How to deploy IBM Db2 Community Edition through the Operator on a desktop-sized machine using Red Hat Code Ready Containers (CRC).

Data modernization is gaining momentum in the marketplace, driving the movement of bespoke deployments of databases in traditional landscapes to public database services and hybrid cloud platforms. The goal is to drive greater standardization and faster time to delivery through cloud native services, operators and virtualization that enable the automated lifecycle management of database landscapes. These changes will align data landscapes more closely to the agile delivery processes being applied in many companies and bring significant ROI/TCO and time-to-delivery benefits.

For the enterprises mapping their databases to these platforms, it has been somewhat of a challenge. Typical enterprise databases’ non-functional requirements often do not align to what is available from fully automated public cloud services.

Fortunately, IBM has released the IBM Db2 Operator for OpenShift, which is designed for modernizing your enterprise database landscape in a hybrid cloud platform that spans public, private and in-datacenter clouds. It is the foundation of the IBM Cloud Pak® for Data Db2 Cartridge and is also available from the IBM Operator Catalog for OpenShift as Community Edition Db2 and as the Db2 Cartridge for IBM Cloud Pak for Data on the Red Hat Market Place.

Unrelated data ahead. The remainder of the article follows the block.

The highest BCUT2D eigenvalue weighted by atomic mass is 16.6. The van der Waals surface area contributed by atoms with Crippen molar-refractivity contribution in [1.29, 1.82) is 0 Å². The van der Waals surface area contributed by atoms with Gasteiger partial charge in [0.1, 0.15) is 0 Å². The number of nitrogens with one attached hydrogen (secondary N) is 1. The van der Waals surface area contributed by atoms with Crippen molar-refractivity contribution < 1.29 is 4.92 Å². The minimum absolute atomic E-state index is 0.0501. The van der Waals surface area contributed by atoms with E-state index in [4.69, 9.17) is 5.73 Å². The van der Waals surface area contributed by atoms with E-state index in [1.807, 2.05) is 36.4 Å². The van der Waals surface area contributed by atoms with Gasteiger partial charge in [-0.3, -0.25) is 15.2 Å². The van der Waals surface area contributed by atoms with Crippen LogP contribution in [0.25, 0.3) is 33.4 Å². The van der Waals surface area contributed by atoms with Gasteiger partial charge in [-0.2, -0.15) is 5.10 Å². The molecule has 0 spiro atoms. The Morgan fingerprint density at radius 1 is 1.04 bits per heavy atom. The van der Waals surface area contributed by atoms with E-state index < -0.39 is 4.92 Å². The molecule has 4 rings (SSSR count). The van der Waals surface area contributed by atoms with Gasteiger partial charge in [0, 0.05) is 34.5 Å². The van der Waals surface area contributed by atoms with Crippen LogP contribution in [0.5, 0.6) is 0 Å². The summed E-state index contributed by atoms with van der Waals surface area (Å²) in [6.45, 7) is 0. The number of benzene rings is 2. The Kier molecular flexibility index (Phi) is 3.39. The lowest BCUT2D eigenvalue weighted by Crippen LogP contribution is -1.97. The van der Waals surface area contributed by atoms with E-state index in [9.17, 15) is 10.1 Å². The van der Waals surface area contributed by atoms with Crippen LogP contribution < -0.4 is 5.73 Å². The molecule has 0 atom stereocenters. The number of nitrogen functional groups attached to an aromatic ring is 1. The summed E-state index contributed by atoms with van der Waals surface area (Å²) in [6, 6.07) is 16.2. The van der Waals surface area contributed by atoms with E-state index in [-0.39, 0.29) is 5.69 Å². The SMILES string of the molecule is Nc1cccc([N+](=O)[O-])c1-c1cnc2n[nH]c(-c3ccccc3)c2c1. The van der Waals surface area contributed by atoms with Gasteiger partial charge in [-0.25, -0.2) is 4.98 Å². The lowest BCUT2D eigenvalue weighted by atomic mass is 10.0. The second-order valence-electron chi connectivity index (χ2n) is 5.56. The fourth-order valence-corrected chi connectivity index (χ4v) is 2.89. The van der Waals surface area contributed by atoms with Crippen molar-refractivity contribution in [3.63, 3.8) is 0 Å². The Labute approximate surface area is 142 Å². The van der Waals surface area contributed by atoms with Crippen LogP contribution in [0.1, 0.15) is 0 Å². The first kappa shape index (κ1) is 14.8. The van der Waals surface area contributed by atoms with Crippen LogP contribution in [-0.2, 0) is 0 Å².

It provides a fully automated deployment of Db2 for OLTP on the OpenShift platform, with automated updates and high-availability capabilities — all while embracing the microservices architecture, security, elasticity and platform resilience of the OpenShift Kubernetes Platform.

Now, you are probably thinking, do I need to have a large OpenShift cluster?